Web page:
“Medicare adopted its [Medicare as a Secondary Payer] MSP policy in 1982, effective January 1, 1983. This legislation states that for individuals working at firms with 20 or more employees, and otherwise eligible for Medicare benefits, Medicare serves as a secondary payer for health care expenses. The employer’s health insurance is the first payer. Because employer-sponsored health plans tend to be more comprehensive than Medicare, these workers are effectively foregoing their Medicare benefits by working. If these same individuals were not working, they would receive Medicare as their primary health insurance.”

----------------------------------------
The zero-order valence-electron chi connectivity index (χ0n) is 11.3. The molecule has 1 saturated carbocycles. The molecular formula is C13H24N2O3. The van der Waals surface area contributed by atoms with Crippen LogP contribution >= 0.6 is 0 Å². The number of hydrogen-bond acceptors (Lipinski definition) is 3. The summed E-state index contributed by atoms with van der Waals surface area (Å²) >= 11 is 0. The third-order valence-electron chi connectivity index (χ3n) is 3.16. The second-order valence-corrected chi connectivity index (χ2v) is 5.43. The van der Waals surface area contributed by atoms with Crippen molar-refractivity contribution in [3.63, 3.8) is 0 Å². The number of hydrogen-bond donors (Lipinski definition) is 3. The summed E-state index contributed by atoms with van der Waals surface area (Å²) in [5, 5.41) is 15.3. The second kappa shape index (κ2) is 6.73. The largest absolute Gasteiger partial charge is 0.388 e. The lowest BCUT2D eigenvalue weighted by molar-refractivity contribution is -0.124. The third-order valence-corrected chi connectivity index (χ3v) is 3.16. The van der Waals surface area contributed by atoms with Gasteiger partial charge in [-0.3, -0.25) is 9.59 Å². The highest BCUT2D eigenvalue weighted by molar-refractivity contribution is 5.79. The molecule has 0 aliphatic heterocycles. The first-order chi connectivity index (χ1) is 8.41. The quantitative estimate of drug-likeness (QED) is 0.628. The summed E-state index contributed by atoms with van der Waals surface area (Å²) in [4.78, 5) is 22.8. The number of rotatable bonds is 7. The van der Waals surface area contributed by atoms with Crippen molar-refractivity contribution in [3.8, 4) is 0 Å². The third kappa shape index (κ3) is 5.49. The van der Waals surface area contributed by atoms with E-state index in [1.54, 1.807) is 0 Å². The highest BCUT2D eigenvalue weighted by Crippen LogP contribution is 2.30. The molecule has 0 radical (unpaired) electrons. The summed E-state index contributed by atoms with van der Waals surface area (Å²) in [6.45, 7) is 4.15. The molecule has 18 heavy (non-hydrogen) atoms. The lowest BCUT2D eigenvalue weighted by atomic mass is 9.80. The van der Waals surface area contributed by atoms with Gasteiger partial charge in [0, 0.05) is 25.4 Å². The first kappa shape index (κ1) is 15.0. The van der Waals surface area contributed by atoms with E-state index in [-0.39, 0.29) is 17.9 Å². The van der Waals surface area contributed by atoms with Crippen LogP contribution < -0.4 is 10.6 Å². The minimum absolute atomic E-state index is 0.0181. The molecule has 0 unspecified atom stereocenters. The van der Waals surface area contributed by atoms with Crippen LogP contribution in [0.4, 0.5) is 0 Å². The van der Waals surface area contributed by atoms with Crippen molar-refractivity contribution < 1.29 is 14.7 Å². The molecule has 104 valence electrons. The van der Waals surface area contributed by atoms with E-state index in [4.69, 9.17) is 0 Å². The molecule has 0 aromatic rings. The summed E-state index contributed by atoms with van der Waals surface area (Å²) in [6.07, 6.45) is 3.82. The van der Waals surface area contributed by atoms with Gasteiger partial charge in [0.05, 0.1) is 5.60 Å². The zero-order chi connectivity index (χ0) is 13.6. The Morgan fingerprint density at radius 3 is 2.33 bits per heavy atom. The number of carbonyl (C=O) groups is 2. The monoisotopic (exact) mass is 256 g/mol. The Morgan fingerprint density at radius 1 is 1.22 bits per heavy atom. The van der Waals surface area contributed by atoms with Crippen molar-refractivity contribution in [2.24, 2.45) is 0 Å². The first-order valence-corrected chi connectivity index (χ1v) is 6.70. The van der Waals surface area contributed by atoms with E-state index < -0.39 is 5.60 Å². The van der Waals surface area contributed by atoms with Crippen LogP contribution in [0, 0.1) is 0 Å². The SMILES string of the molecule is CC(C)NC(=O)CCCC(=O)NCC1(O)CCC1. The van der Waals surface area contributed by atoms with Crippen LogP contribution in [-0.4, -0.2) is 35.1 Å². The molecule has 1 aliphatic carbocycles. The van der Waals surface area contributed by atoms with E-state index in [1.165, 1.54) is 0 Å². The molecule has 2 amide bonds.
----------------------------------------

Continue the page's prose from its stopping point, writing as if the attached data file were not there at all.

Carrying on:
A recent NBER working paper (“A Tax on Work for the Elderly: Medicare as a Secondary Payer“) claims that the MSP policy creates an implicit tax for elderly workers and thus creates disincentives to work. The authors calculate that the implicit tax is 15-20 percent at age 65 and increases to 45-70 percent by age 80. Making the Medicare the primary payer (MPP) will have two fiscal impacts. First, the cost of Medicare will increase. Since Medicare will be the primary payer, it will then be paying for more treatments. Secondly, enacting an MPP policy will decrease the implicit tax, increase the income and hours worked of elderly individuals and thus increase income tax receipts. The authors claim that since the second fiscal impact will dominate the first and thus recommend that an MPP system be implemented.
- Gopi Shah Goda, John B. Shoven, Sita Nataraj Slavov (2007) “A Tax on Work for the Elderly: Medicare as a Secondary Payer” NBER WP #13383.